Second quantisation of the scalar field leads to an algebra of quantum field operators $$ [\phi(x),\phi(y)] = 0, \ \ [\pi(x), \pi(y)] = 0, \ \ [\phi(x),\pi(y)] = i\hbar \delta(x-y). $$ Where the field operators are given by $$ \phi(x) = \int \frac{\text{d}^3 k}{(2\pi)^3 2 \omega_{\mathbf{k}}}\left( a_k e^{i k x} +a^{\dagger}_k e^{-ikx}\right) , \qquad\pi(x)=\partial_0 \phi(x) $$ These are made of two counter rotating terms. However in many body theory I have also seen field operators defined as $$ \phi(\mathbf{x}) = \frac1{\sqrt{V}} \sum_\mathbf{k} a_\mathbf{k} e^{i \mathbf{k}. \mathbf{x}} $$ I can understand why outside of the context of relativistic physics we drop the requirement for covariance, but the counter rotating term has also been dropped and so this definition has a different algebra altogether. The former definition seems like a generalisation of the $\hat{x}$-operator of a 1D harmonic oscillator, whereas the latter seems like a generalisation of the creation operator $\hat{a}$.

This would be fine, and I could accept it as a choice of convention were it not for the fact that I have seen Greens functions defined using both. The greens functions as I understand them allow for the calculation of time ordered operator products by giving a general form for the amplitude of measuring different field values at different times. However this does not seem to enlighten me to why this understanding of the Greens function is conflated with the latter definition.

I have clearly missed something important, but going through the relevant textbooks has failed to uncover what that is. If anyone can give an explanation of what a Green's function is and also explain how these two definitions can be reconciled I would be greatly appreciative.

  • $\begingroup$ See Feynman and Hibbs (1965), Quantum Mechanics and Path Integrals, Chapters 4 and 5. $\endgroup$
    – user28355
    Commented Feb 2, 2014 at 16:27
  • $\begingroup$ I fail to understand the point you're trying to make about the Green's function. It is just a matter of convention. Would it help if in the field theory context I wrote $\phi = \phi_+ + \phi_-$ (see P&S)? Obviously $\phi, \pi$ will obey different commutation relations from $\phi_+, \phi_-$, but they are related to one another. Then $\phi_+, \phi_-$ in the field theory context will be equivalent to $\phi, \phi^\dagger$ in the many-body context. $\endgroup$
    – nervxxx
    Commented Feb 2, 2014 at 20:19
  • $\begingroup$ Agreed, they are related, even trivially related, but the values $\langle T \phi(t) \phi(t')^\dagger \rangle$ are different quantities if you take the different definitions, and you will be evaluating different quantities. $\endgroup$ Commented Feb 2, 2014 at 21:03

2 Answers 2


I don't think the existing answer is getting at the right point. Instead, you've stumbled on the key difference between relativistic and nonrelativistic quantum field theory: you always need the counterrotating term in relativity.

For example, a nonrelativistic particle satisfies $E = p^2/2m$, which upon quantization gives the dispersion relation $\omega = k^2/2m$. When one describes multiple particles of this type using a field, the Heisenberg equation of motion of the field formally obeys the single-particle Schrodinger equation, which means that its frequency components satisfy $\omega = k^2/2m$. The sum over these $(\omega, k)$ pairs is what is performed in your many-body theory equation, with the time dependence implicit in $a_{\mathbf{k}}$, assuming we're in Heisenberg picture.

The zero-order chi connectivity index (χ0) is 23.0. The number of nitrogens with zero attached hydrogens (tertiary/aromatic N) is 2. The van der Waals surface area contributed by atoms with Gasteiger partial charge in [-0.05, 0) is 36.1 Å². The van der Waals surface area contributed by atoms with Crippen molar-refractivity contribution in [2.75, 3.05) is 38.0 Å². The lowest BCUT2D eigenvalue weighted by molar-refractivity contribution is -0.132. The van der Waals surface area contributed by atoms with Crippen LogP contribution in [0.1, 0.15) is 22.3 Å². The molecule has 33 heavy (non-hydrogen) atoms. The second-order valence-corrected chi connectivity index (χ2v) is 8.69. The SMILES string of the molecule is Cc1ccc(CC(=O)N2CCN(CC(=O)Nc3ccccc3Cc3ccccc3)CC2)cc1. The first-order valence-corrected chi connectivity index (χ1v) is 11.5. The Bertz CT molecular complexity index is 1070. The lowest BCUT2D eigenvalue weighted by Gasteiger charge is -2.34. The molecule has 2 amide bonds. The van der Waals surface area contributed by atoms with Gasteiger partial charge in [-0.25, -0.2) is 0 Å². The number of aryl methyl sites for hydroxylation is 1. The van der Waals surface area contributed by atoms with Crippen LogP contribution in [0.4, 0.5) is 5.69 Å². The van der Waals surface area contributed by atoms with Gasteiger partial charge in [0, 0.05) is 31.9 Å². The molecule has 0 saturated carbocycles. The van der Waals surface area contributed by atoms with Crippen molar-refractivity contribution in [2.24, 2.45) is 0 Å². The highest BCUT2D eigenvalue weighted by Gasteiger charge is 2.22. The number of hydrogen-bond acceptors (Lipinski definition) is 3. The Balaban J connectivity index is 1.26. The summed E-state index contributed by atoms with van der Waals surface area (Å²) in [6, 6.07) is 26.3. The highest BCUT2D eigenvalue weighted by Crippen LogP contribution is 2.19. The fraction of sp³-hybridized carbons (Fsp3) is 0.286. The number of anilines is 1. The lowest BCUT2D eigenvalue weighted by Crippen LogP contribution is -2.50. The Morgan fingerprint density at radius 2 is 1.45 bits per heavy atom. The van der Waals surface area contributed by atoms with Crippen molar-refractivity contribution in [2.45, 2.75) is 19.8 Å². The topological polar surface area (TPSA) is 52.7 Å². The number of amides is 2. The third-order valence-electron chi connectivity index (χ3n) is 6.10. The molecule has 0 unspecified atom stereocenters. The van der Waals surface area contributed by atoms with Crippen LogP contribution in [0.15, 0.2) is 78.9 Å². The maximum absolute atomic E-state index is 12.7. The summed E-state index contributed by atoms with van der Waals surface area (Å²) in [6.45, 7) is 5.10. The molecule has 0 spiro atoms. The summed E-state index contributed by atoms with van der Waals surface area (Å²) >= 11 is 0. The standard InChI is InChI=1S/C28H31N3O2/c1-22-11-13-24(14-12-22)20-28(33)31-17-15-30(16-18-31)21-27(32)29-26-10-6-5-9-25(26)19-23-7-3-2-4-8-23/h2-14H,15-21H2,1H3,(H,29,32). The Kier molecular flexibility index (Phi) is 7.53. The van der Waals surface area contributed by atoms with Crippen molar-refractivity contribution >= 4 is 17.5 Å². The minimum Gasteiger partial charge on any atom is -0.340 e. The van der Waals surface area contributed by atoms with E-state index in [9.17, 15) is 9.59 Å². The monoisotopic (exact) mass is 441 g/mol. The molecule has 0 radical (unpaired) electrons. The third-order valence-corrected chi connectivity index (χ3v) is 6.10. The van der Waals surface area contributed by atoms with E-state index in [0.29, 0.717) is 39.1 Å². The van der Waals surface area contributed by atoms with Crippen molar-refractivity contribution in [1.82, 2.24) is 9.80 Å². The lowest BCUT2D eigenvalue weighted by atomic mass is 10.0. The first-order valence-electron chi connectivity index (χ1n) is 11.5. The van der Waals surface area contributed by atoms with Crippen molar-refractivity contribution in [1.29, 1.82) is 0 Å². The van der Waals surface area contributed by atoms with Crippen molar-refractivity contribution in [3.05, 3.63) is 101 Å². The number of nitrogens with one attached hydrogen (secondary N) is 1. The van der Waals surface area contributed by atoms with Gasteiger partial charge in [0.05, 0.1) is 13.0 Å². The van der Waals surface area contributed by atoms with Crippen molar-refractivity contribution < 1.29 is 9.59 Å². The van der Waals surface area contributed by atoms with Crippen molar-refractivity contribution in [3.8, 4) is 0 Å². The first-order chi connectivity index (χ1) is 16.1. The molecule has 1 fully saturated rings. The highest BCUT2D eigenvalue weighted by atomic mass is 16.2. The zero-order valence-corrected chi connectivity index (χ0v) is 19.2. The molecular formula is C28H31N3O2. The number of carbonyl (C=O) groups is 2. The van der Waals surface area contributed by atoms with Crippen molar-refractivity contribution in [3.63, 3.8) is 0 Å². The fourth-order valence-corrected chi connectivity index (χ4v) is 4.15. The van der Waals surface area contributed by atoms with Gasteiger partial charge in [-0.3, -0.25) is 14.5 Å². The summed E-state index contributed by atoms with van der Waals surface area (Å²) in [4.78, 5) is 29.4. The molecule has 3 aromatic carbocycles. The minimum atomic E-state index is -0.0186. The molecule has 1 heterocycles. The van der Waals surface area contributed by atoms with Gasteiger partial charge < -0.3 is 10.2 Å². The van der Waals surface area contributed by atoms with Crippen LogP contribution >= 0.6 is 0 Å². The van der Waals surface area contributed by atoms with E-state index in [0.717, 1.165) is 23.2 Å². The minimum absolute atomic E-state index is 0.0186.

In relativity, a relation like $E = p^2/2m$ is forbidden because it doesn't put time and space on the same footing. The simplest relation that does work is $E^2 = p^2 + m^2$ which becomes the dispersion relation $\omega^2 = k^2 + m^2$. For each value of $k$, there are two valid values of $\omega$, which is why the field operator has two terms. This doubling of values for $\omega$ occurs for any relativistic dispersion relation.

(Of course, it should be noted that the existence of positive and negative frequency solutions don't mean that relativistic QFT has positive and negative energy particles. Due to nice tricks performed during quantization, which differ for bosonic and fermionic fields, you can make the negative frequency solutions correspond to positive energy particles, at the cost of flipping all their charges. This is why relativistic QFT predicts antimatter.)

  • $\begingroup$ I think the last paragraph is somewhat naive. Restricting energy to be positive is perfectly Lorentz-invariant -- and indeed otherwise we wouldn't have energy spectra bounded from below. The "negative energy" term is really required for microcausality (commutation at spacelike separation). Justifying microcausality is actually tricky; Weinberg, e.g., argues that it is required for Lorentz-invariance of the $S$-matrix. $\endgroup$ Commented Aug 29, 2019 at 3:40
  • $\begingroup$ In non-relativistic theory there is no reason to require microcausality from fields that one uses to construct the interaction density, and so one can get away with a single sign (i.e. containing only creation or annihilation operators). $\endgroup$ Commented Aug 29, 2019 at 3:42

It is a matter of 4D versus 3D notation. The point is that $kx=-\omega_\mathbf{k} t +\mathbf{k}\cdot\mathbf{x}$ and $\omega_\mathbf{k}>0$, so that two terms $\pm kx$ are needed to cover both signs of the prefactor of $t$ in a valid solution of the free relativistic field equations.

In the relativistic case, the negative energy terms must have creation operators as coefficients to ensure causality.

In the nonrelativisitc case, the negative energy terms must be dropped in order to have equivalence between the first- and second-quantized description.


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